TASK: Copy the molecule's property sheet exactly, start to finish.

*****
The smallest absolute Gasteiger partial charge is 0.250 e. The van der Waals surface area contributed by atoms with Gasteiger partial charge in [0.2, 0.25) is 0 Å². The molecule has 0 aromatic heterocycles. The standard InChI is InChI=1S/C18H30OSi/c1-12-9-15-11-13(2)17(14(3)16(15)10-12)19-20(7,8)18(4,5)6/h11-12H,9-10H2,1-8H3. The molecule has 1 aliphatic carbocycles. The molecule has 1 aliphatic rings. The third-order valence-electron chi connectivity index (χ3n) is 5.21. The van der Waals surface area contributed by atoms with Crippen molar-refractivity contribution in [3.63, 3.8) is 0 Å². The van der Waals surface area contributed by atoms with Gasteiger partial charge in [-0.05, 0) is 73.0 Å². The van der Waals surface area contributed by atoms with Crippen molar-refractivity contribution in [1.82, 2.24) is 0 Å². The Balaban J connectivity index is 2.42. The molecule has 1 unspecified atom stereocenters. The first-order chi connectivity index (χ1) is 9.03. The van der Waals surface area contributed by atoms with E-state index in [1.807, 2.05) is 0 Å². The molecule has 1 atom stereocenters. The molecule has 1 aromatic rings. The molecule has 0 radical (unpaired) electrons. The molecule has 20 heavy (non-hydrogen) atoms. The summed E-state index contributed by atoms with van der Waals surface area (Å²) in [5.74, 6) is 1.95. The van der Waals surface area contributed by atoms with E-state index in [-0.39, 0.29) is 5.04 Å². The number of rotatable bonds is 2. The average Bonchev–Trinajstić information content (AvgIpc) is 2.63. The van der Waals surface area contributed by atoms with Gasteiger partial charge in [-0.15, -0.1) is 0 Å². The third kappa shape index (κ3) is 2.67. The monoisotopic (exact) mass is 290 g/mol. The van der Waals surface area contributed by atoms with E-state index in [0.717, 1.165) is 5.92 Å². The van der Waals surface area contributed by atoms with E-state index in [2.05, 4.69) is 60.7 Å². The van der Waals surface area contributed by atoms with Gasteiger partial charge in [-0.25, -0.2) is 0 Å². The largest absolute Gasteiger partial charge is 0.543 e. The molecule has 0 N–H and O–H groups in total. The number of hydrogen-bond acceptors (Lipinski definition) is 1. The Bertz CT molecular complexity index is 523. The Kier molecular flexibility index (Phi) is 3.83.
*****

The smallest absolute Gasteiger partial charge is 0.250 e. The van der Waals surface area contributed by atoms with Gasteiger partial charge in [0.2, 0.25) is 0 Å². The molecule has 0 aromatic heterocycles. The standard InChI is InChI=1S/C18H30OSi/c1-12-9-15-11-13(2)17(14(3)16(15)10-12)19-20(7,8)18(4,5)6/h11-12H,9-10H2,1-8H3. The molecule has 1 aliphatic carbocycles. The molecule has 1 aliphatic rings. The third-order valence-electron chi connectivity index (χ3n) is 5.21. The van der Waals surface area contributed by atoms with Crippen molar-refractivity contribution in [3.63, 3.8) is 0 Å². The van der Waals surface area contributed by atoms with Gasteiger partial charge in [-0.05, 0) is 73.0 Å². The van der Waals surface area contributed by atoms with Crippen molar-refractivity contribution in [1.82, 2.24) is 0 Å². The Balaban J connectivity index is 2.42. The molecule has 1 unspecified atom stereocenters. The first-order chi connectivity index (χ1) is 9.03. The van der Waals surface area contributed by atoms with E-state index in [1.807, 2.05) is 0 Å². The molecule has 1 atom stereocenters. The molecule has 1 aromatic rings. The molecule has 0 radical (unpaired) electrons. The molecule has 20 heavy (non-hydrogen) atoms. The summed E-state index contributed by atoms with van der Waals surface area (Å²) in [5.74, 6) is 1.95. The van der Waals surface area contributed by atoms with E-state index in [-0.39, 0.29) is 5.04 Å². The number of rotatable bonds is 2. The average Bonchev–Trinajstić information content (AvgIpc) is 2.63. The van der Waals surface area contributed by atoms with Gasteiger partial charge in [-0.15, -0.1) is 0 Å². The third kappa shape index (κ3) is 2.67. The monoisotopic (exact) mass is 290 g/mol. The van der Waals surface area contributed by atoms with E-state index in [0.717, 1.165) is 5.92 Å². The van der Waals surface area contributed by atoms with E-state index in [2.05, 4.69) is 60.7 Å². The van der Waals surface area contributed by atoms with Gasteiger partial charge in [-0.25, -0.2) is 0 Å². The largest absolute Gasteiger partial charge is 0.543 e. The molecule has 0 N–H and O–H groups in total. The number of hydrogen-bond acceptors (Lipinski definition) is 1. The Bertz CT molecular complexity index is 523. The Kier molecular flexibility index (Phi) is 3.83.